SSD & HDD partition RAID 1 - Need advice!

Hello!
I have a mid 2010 Macbook Pro and planning to upgrade my internal storage with a SSD (128GB) and swap out the optical drive for a HDD (750GB)
I'd like to run the OS, apps & plug-ins from the SSD and use the HDD for all other files (mainly music) - All for the fast boot & load speeds.
My question is thus, can I partition the HDD (Partition the same size as the SSD 128GB) and set up a RAID 1 configuration to mirror all of the SSD data to the HDD?
If so, will this have any disadvantages of effect the performance of the SSD?
Thanks!
11 answers Last reply
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  1. I could be wrong but I don't think you can do anything internally to a MacBook Pro
  2. dingo07 said:
    I could be wrong but I don't think you can do anything internally to a MacBook Pro

    Hi Dingo,

    You can do things internally on the Macbook pro, it's just a case of unscrewing the bottom plate and you have access to the hard drive and optical drive (which can be swapped out with an adapter to support another hard drive)
    Really what I need to know is, is it possible to set up a partition on the HDD (which will go in the optical bay) to support the RAID 1 from the SSD?
    Is it safe/slower/benificial/possible to RAID 1 from an SSD to a HDD?
    Thanks,
  3. As an alternative, ya might wanna just throw in a Momentus 750GB, get the same boot time (well 1 second slower) as an SSD and none of the hassles. I have never done RAID with anything other than identical drives.

    http://benchmarkreviews.com/index.php?option=com_content&task=view&id=806&Itemid=60&limit=1&limitstart=7
  4. RAID configuration is Drive specific - you can't set up a RAID1 with partition A to Drive B - it must be the entire Drive A to entire Drive B

    and I definitely don't suggest from an SSD to a HDD - the only reason to do a RAID1 is for backup of data which would be a lot easier just copying from the SSD boot drive to the HDD in the optical bay whenever necessary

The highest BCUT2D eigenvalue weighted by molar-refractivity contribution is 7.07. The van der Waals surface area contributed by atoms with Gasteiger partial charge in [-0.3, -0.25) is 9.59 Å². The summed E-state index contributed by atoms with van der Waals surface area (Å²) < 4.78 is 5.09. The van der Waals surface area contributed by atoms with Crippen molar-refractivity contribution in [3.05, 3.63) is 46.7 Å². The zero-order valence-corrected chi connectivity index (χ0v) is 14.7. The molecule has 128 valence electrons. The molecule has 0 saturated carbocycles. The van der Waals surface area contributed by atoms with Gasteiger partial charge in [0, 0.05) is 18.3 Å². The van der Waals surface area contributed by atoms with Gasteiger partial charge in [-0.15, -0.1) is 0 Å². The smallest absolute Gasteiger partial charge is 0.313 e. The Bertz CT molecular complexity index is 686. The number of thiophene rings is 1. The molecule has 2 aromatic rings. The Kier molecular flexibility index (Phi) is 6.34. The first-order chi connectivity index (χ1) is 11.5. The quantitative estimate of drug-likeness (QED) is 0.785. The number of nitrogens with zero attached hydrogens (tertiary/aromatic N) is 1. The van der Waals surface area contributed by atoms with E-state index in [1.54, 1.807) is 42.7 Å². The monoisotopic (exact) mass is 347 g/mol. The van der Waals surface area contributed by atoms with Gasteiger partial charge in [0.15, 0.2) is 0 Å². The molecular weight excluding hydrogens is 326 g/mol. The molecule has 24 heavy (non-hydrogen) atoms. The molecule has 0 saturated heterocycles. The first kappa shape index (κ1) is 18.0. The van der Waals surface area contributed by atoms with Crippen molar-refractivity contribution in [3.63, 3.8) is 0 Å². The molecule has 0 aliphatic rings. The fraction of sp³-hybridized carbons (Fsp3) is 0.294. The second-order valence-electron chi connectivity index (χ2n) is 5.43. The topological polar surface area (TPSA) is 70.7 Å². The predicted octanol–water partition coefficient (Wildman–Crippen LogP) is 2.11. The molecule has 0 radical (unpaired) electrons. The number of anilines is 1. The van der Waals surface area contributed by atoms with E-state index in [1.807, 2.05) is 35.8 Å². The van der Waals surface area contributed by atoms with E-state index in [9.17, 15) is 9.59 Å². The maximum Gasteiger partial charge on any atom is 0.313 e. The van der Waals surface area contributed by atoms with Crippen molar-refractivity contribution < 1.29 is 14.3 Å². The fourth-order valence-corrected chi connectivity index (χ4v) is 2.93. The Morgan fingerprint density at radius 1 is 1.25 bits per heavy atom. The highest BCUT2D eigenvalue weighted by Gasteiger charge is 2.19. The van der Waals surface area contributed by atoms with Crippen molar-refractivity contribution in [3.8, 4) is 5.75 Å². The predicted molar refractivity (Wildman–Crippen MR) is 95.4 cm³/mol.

5. ^+1 Raid will take the entire drive, not just a partition.

    Also Raid-1 is not a backup. It creates hardware redundancy so if 1 drive fails, you still have access to your data. Backups are for data corruption(which raid-1 won't help), accidental deletions (which raid-1 won't help), and catastrophic disaster - the building burns down(which raid-1 won't help). The only way to recover from any of these is with backups.
  6. Agreed - RAID 1 isn't the solution in this scenario. Use an external hard drive to backup your files. 1 TB Externals are so cheap that you'll never regret the decision. Additionally, I would recommend saving your important documents and photos to a cloud storage platform. Depending on the size, there are plenty of free and inexpensive options out there to make it worth you while.

    I have lived by that formula for awhile and feel safer if I accidentally click delete because I know I have a copy somewhere else. No more "Oh S^&*!" moments...
  7. Great, really helpful, thanks everyoe
  8. ss202sl said:
    ...Also Raid-1 is not a backup. It creates hardware redundancy so if 1 drive fails, you still have access to your data...

    That, in itself my friend, is a backup - if Anything happens to the original drive/data, you have the other drive as the backup - call it what you want
  9. dingo07 said:
    That, in itself my friend, is a backup - if Anything happens to the original drive/data, you have the other drive as the backup - call it what you want

    Taking a statement in my post out of context doesn't make you right. backups are for a different issue. Deletions take place on both drives, corruption takes place on both drives, a fire can burn up both drive, and the best way to defend yourself in these instances? A backup - not Raid-1.
  10. All I'm saying is, the term backup has several meanings to different people

    Is not about right or wrong, it's about interpretation of the word, in this case
  11. I hope you don't have any customers relying on a "raid-1 backup" as their backup strategy.
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